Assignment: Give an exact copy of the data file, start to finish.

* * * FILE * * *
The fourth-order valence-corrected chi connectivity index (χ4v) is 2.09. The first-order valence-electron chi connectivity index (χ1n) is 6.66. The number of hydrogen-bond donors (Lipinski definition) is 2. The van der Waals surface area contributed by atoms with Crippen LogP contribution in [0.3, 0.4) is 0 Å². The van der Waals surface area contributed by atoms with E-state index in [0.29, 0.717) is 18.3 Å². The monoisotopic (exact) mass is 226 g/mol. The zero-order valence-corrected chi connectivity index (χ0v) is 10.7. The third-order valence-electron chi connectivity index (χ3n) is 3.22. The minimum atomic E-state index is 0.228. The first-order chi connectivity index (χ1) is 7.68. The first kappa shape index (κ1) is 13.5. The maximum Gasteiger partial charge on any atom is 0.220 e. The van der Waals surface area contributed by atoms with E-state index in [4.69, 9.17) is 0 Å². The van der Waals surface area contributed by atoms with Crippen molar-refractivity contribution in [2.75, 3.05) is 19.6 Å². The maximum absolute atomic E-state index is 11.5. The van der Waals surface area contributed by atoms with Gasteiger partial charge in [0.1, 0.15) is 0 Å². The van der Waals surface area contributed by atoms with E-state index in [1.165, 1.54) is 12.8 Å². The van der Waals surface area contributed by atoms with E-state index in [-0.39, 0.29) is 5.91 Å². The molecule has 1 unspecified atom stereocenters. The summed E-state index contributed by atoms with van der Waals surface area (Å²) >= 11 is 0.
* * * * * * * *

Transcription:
The fourth-order valence-corrected chi connectivity index (χ4v) is 2.09. The first-order valence-electron chi connectivity index (χ1n) is 6.66. The number of hydrogen-bond donors (Lipinski definition) is 2. The van der Waals surface area contributed by atoms with Crippen LogP contribution in [0.3, 0.4) is 0 Å². The van der Waals surface area contributed by atoms with E-state index in [0.29, 0.717) is 18.3 Å². The monoisotopic (exact) mass is 226 g/mol. The zero-order valence-corrected chi connectivity index (χ0v) is 10.7. The third-order valence-electron chi connectivity index (χ3n) is 3.22. The minimum atomic E-state index is 0.228. The first-order chi connectivity index (χ1) is 7.68. The first kappa shape index (κ1) is 13.5. The maximum Gasteiger partial charge on any atom is 0.220 e. The van der Waals surface area contributed by atoms with E-state index in [4.69, 9.17) is 0 Å². The van der Waals surface area contributed by atoms with Crippen molar-refractivity contribution in [2.75, 3.05) is 19.6 Å². The maximum absolute atomic E-state index is 11.5. The van der Waals surface area contributed by atoms with Gasteiger partial charge in [0.1, 0.15) is 0 Å². The van der Waals surface area contributed by atoms with E-state index in [1.165, 1.54) is 12.8 Å². The van der Waals surface area contributed by atoms with E-state index in [-0.39, 0.29) is 5.91 Å². The molecule has 1 unspecified atom stereocenters. The summed E-state index contributed by atoms with van der Waals surface area (Å²) >= 11 is 0.